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Businessman and philanthropist Robert F. Smith is furthering his efforts to support students at historically Black colleges and universities through a new project. The Vista Equity Partners founder is joining forces with Prudential Financial to create grants for HBCU scholars facing financial burdens.

Through the initiative—dubbed the Handling Everyday Life Problems for Students Program—$1.8 million in microgrants will be distributed amongst college students in need. Prudential will also offer financial literacy-centered resources and paid internships for scholars and their families. The three-year pilot program—which is slated to launch this spring with nine participating HBCUs—was cultivated to address the student loan debt crisis’ disproportionate impact on scholars at historically Black institutions and close the ever-growing racial wealth gap. The HELPS program is under the umbrella of the Student Freedom Initiative; a nonprofit organization founded by Smith that has a mission rooted in increasing economic and social mobility for underserved and underrepresented students.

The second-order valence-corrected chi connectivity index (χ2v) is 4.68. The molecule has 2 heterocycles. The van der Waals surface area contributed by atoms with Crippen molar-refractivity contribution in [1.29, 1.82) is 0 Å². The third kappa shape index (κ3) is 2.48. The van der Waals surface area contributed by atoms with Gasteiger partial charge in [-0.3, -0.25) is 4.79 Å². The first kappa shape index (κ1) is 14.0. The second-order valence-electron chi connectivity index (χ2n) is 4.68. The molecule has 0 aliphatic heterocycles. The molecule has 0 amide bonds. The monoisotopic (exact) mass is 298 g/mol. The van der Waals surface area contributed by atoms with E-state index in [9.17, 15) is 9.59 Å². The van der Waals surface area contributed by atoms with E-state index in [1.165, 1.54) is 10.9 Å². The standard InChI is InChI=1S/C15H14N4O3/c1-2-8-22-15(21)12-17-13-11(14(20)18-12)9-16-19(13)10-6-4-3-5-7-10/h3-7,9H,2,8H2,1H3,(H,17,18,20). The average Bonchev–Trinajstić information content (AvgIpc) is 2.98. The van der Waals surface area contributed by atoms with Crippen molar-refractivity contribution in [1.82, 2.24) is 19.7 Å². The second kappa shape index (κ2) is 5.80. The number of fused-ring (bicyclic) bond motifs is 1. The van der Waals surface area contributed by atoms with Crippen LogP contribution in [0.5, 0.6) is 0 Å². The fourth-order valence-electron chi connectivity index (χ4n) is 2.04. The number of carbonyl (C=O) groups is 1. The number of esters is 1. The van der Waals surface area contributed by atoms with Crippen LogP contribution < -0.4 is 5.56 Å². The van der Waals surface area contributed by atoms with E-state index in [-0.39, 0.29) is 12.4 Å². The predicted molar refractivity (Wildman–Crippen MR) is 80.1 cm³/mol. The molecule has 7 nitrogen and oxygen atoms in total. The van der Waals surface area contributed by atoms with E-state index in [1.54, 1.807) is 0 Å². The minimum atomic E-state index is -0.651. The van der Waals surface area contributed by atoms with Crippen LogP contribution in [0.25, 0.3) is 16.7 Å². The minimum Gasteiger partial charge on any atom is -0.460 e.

“Student Freedom Initiative applauds the leadership of Prudential Financial and their support for our shared mission of eliminating barriers of access for underserved communities,” Smith said in a statement. “By enabling the launch of the HELPS Program, a vital component of our work to address the holistic needs of HBCU students and families, Prudential’s gift will provide long-needed and often overlooked aid and support persistence of those most vulnerable in our community.”

Mark A. Brown, who serves as Executive Director of the Student Freedom Initiative, emphasized the importance of the program, adding it will help “ensure that more HBCUs and eligible students will not be forced to choose between their education or their financial wellbeing if met with a hardship during the course of their studies.”

Programs like HELPS are needed. Research shows students who attend historically Black colleges and universities borrow loans at higher rates and graduate with higher debt than those who attend non-HBCUs. The HELPS program is one of many initiatives Smith has led to empower HBCU students. Last year, he launched One Stock. One Future.; a program in which corporations donated at least 1,000 shares to be distributed amongst Black and Latinx children throughout the country. It was created to eradicate socio-economic barriers standing in the way of generating wealth.


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